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Planting next to new retaining wall

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  • FairygirlFairygirl west central ScotlandPosts: 47,903
    Ah - no problem. I wasn't sure if that was your house, or if yours was to the right of the photo [unseen].
    That makes it easier then.  :)
    I thought you were adding an internal wall where the path is. I take it the fence [on the left]  is also yours? If so, you'd need permission for altering the height. It would also need to be a very substantial wall to hold back the weight of soil.
    I think you need to get someone in to check the regs on that, as well as approaching the planning dept of your council   :)
    It's a place where beautiful isn't enough of a word....


  • Fairygirl said:
    Ah - no problem. I wasn't sure if that was your house, or if yours was to the right of the photo [unseen].
    That makes it easier then.  :)
    I thought you were adding an internal wall where the path is. I take it the fence [on the left]  is also yours? If so, you'd need permission for altering the height. It would also need to be a very substantial wall to hold back the weight of soil.
    I think you need to get someone in to check the regs on that, as well as approaching the planning dept of your council   :)
    Yes I know it will be a big job and require various planning applications, but my question was really about planting and whether trees/hedges would be suitable to plant on the edge of this new retaining wall, the last thing I’d want to do is risk damaging it
  • FairygirlFairygirl west central ScotlandPosts: 47,903
    Oh that won't be a problem. Just make sure everything is well compacted and the ground's allowed to settle well before planting   :)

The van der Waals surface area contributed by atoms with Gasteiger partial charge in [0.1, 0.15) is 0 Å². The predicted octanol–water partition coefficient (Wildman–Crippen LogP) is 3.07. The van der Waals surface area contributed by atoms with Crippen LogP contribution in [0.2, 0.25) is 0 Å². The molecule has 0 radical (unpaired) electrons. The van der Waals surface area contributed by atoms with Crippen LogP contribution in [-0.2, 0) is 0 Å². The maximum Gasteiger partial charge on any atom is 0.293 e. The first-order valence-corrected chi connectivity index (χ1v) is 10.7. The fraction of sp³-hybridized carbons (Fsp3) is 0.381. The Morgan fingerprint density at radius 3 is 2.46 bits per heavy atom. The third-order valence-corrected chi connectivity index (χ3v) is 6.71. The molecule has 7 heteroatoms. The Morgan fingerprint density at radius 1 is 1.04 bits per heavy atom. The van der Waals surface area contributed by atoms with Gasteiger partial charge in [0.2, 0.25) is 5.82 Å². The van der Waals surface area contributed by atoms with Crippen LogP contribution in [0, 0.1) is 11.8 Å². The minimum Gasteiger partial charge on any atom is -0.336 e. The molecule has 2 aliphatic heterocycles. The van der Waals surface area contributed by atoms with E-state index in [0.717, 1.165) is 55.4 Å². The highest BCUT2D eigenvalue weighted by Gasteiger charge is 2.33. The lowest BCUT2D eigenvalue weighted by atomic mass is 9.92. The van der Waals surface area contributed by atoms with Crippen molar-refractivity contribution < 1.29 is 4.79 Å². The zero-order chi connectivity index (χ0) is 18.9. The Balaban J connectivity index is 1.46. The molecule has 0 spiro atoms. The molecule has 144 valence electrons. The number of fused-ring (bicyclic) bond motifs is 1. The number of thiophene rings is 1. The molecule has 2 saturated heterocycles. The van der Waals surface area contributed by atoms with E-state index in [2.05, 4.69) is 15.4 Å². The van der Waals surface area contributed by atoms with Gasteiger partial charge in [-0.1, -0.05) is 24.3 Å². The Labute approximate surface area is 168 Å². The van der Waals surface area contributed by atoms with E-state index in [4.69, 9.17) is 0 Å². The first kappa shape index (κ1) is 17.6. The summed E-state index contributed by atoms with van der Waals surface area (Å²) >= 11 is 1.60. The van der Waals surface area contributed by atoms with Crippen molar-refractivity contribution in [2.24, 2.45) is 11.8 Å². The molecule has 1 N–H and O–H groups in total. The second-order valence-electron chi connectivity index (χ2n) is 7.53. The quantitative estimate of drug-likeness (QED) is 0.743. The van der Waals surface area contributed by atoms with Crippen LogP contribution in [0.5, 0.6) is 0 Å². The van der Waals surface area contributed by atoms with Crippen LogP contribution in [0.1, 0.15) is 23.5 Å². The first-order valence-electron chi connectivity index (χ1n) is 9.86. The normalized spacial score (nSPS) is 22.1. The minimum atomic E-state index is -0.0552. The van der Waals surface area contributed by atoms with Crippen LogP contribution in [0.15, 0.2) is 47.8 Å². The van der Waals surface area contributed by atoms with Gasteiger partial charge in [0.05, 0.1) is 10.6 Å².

It's a place where beautiful isn't enough of a word....


  • Fairygirl said:
    Oh that won't be a problem. Just make sure everything is well compacted and the ground's allowed to settle well before planting   :)

    Thanks! How long does it need to settle? I’d probably avoid planting trees tbh, but I considered a hedge or something
  • FairygirlFairygirl west central ScotlandPosts: 47,903
    Difficult to say, because it'll depend on the structure of the soil etc. If you were able to do it [the construction etc] by the end of the year for example, it would probably settle well by late spring, because of weather. You'd also need to top it up before planting. The longer you can leave it the better though. 
    Just bear in mind that a hedge will need a gap so that you can get in behind it easily to maintain it. Don't want you balancing on a tall ladder from the car parking side  ;)
    It's a place where beautiful isn't enough of a word....


  • seacrowsseacrows Posts: 219
    Fairygirl said:
    Ah - no problem. I wasn't sure if that was your house, or if yours was to the right of the photo [unseen].
    That makes it easier then.  :)
    I thought you were adding an internal wall where the path is. I take it the fence [on the left]  is also yours? If so, you'd need permission for altering the height. It would also need to be a very substantial wall to hold back the weight of soil.
    I think you need to get someone in to check the regs on that, as well as approaching the planning dept of your council   :)
    Yes I know it will be a big job and require various planning applications, but my question was really about planting and whether trees/hedges would be suitable to plant on the edge of this new retaining wall, the last thing I’d want to do is risk damaging it
     Thinking ahead a few years, I wouldn't recommend full size trees, their roots are capable of damage, but hedging, no problem. Just not leylandii. I wouldn't plant anything very greedy for water, as you should get really good drainage, what with the wall and rubble base.
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